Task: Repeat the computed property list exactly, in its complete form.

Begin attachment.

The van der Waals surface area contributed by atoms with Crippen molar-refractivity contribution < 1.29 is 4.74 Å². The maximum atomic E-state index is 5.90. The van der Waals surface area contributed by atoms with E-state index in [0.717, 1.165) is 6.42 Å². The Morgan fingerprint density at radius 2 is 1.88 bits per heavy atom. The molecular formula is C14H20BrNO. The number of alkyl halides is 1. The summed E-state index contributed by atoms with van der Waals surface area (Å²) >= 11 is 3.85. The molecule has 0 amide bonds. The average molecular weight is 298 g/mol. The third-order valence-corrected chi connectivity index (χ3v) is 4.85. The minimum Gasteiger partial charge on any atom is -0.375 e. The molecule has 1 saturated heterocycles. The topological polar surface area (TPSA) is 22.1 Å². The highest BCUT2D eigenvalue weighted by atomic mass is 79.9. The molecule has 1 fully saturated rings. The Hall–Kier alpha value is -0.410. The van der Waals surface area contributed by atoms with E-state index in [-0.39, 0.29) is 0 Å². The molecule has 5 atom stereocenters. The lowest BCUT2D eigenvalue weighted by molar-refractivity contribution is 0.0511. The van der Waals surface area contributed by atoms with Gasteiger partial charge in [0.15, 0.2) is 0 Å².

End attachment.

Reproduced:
The van der Waals surface area contributed by atoms with Crippen molar-refractivity contribution < 1.29 is 4.74 Å². The maximum atomic E-state index is 5.90. The van der Waals surface area contributed by atoms with E-state index in [0.717, 1.165) is 6.42 Å². The Morgan fingerprint density at radius 2 is 1.88 bits per heavy atom. The molecular formula is C14H20BrNO. The number of alkyl halides is 1. The summed E-state index contributed by atoms with van der Waals surface area (Å²) >= 11 is 3.85. The molecule has 0 amide bonds. The average molecular weight is 298 g/mol. The third-order valence-corrected chi connectivity index (χ3v) is 4.85. The minimum Gasteiger partial charge on any atom is -0.375 e. The molecule has 1 saturated heterocycles. The topological polar surface area (TPSA) is 22.1 Å². The highest BCUT2D eigenvalue weighted by atomic mass is 79.9. The molecule has 1 fully saturated rings. The Hall–Kier alpha value is -0.410. The van der Waals surface area contributed by atoms with E-state index in [-0.39, 0.29) is 0 Å². The molecule has 5 atom stereocenters. The lowest BCUT2D eigenvalue weighted by molar-refractivity contribution is 0.0511. The van der Waals surface area contributed by atoms with Gasteiger partial charge in [0.15, 0.2) is 0 Å².